Objective: To examine the hypothesis that higher body weight increases the risk of oral contraceptive (OC) failure.
Methods: We conducted a retrospective cohort analysis of data from 755 randomly selected female enrollees of Group Health Cooperative of Puget Sound who completed an in-person interview and dietary questionnaire between 1990 and 1994 as control subjects for a case-control study of ovarian cysts. Among the 618 women who were OC ever-users, we used Cox proportional hazards regression models to estimate the relative risk (RR) of pregnancy while using OCs associated with body weight quartile.
Results: During 2822 person-years of OC use, 106 confirmed pregnancies occurred (3.8 per 100 person-years of exposure). After controlling for parity, women in the highest body weight quartile (70.5 kg or more) had a significantly increased risk of OC failure (RR 1.6, 95% confidence interval [CI] 1.1, 2.4) compared with women of lower weight. Higher elevations of risk associated with the highest weight quartile were seen among very low-dose OC users (RR 4.5, 95% CI 1.4, 14.4) and low-dose OC users (RR 2.6, 95% CI 1.2, 5.9), controlling for parity, race, religion, and menstrual cycle regularity.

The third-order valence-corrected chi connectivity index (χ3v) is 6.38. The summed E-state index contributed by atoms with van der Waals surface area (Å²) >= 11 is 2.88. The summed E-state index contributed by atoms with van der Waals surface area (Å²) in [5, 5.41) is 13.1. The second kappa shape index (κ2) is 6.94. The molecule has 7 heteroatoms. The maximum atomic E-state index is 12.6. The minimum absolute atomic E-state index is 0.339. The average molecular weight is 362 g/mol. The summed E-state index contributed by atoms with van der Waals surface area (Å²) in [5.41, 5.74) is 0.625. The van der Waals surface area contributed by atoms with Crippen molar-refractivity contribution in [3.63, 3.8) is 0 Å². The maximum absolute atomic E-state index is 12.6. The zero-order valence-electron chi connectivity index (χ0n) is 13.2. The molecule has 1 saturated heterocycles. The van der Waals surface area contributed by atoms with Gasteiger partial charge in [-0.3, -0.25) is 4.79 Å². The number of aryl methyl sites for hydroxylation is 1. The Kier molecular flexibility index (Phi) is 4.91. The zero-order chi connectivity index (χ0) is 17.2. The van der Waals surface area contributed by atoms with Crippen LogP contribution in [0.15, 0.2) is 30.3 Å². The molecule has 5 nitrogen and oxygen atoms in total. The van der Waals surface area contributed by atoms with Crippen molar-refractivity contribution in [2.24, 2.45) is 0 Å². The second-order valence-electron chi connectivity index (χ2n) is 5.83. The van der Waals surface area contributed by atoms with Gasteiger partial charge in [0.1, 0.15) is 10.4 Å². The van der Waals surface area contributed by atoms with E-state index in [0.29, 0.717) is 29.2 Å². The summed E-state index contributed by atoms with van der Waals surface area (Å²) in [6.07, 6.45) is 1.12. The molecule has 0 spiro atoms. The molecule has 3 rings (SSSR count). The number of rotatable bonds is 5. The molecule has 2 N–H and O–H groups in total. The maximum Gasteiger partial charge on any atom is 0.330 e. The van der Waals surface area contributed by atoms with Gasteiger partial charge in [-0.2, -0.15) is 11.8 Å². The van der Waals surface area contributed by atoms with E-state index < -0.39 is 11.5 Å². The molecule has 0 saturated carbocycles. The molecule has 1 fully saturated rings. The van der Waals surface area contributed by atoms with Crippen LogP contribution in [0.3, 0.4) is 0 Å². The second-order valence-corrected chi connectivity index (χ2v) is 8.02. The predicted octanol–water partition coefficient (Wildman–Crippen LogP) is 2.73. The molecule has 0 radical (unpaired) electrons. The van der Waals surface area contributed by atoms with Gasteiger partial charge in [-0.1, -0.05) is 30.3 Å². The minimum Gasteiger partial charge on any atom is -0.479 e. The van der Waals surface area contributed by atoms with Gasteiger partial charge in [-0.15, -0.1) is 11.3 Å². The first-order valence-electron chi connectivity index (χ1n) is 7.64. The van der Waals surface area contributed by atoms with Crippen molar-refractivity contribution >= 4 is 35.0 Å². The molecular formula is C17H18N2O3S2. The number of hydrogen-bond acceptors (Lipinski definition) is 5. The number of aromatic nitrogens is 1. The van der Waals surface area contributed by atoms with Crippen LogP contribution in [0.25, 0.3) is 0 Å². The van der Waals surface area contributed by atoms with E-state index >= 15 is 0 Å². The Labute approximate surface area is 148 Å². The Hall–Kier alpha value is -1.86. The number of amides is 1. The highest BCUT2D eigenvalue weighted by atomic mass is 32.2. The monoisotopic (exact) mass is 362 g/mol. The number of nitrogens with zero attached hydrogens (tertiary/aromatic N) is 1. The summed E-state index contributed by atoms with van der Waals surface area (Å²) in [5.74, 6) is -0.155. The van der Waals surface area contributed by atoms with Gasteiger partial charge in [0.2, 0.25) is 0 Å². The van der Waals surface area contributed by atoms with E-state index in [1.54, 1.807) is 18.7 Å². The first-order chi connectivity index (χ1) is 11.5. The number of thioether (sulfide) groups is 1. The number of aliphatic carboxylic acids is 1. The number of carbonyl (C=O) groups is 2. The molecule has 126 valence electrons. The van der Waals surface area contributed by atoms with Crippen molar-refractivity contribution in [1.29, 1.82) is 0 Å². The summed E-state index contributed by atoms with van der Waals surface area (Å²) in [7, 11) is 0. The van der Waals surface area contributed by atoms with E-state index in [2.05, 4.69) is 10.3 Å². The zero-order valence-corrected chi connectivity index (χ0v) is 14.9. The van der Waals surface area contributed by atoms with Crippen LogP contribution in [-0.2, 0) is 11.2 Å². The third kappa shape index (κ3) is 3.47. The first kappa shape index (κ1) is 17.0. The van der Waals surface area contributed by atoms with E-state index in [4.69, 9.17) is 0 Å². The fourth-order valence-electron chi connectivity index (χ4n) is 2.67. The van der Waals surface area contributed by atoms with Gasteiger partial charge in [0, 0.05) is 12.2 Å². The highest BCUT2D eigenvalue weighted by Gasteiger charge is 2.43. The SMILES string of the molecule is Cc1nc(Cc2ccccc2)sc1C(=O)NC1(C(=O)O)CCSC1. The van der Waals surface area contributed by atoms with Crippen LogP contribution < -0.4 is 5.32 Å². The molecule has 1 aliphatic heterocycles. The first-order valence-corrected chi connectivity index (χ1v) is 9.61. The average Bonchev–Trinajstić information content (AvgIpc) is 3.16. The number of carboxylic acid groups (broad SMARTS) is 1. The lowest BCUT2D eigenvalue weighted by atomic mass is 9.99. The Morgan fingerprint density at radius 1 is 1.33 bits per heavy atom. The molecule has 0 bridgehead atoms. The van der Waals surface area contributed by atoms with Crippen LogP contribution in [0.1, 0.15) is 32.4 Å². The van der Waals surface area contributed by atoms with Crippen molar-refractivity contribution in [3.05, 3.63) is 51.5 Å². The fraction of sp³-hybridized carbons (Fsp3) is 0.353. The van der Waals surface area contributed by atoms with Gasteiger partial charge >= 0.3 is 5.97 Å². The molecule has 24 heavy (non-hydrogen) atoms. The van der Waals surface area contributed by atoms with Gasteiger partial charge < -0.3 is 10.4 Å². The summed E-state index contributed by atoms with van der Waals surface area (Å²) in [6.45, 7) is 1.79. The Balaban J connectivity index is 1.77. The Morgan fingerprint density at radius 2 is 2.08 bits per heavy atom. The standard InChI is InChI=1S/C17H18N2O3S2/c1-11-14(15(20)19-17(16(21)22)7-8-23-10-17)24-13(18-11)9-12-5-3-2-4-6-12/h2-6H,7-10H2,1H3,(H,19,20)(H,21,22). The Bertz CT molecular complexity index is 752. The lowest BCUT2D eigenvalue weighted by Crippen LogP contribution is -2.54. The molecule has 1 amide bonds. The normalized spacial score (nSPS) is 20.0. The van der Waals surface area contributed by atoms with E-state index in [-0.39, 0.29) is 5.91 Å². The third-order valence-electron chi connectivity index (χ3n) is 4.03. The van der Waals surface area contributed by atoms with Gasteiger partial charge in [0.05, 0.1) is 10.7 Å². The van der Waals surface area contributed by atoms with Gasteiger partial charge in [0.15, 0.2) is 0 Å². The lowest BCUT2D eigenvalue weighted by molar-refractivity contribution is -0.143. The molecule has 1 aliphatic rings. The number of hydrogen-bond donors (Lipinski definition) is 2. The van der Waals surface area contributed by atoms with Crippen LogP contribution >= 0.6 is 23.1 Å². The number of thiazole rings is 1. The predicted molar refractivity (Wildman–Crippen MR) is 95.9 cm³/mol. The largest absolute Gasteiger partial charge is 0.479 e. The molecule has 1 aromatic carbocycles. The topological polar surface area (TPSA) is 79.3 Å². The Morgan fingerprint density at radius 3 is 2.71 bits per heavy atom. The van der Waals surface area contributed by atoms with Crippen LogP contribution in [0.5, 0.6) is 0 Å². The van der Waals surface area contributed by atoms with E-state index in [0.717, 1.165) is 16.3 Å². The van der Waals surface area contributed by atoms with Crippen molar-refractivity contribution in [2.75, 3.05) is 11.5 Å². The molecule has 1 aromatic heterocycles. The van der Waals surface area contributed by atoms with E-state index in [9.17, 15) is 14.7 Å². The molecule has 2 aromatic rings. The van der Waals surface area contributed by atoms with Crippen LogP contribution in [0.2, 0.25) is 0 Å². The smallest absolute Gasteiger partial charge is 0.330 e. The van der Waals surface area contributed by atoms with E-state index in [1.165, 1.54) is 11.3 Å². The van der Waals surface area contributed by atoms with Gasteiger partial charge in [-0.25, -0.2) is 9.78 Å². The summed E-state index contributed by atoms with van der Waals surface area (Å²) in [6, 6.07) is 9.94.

Conclusion: Our findings suggest that body habitus may affect metabolism sufficiently to compromise contraceptive effectiveness. Consideration of a woman's weight may be an important element of OC prescription.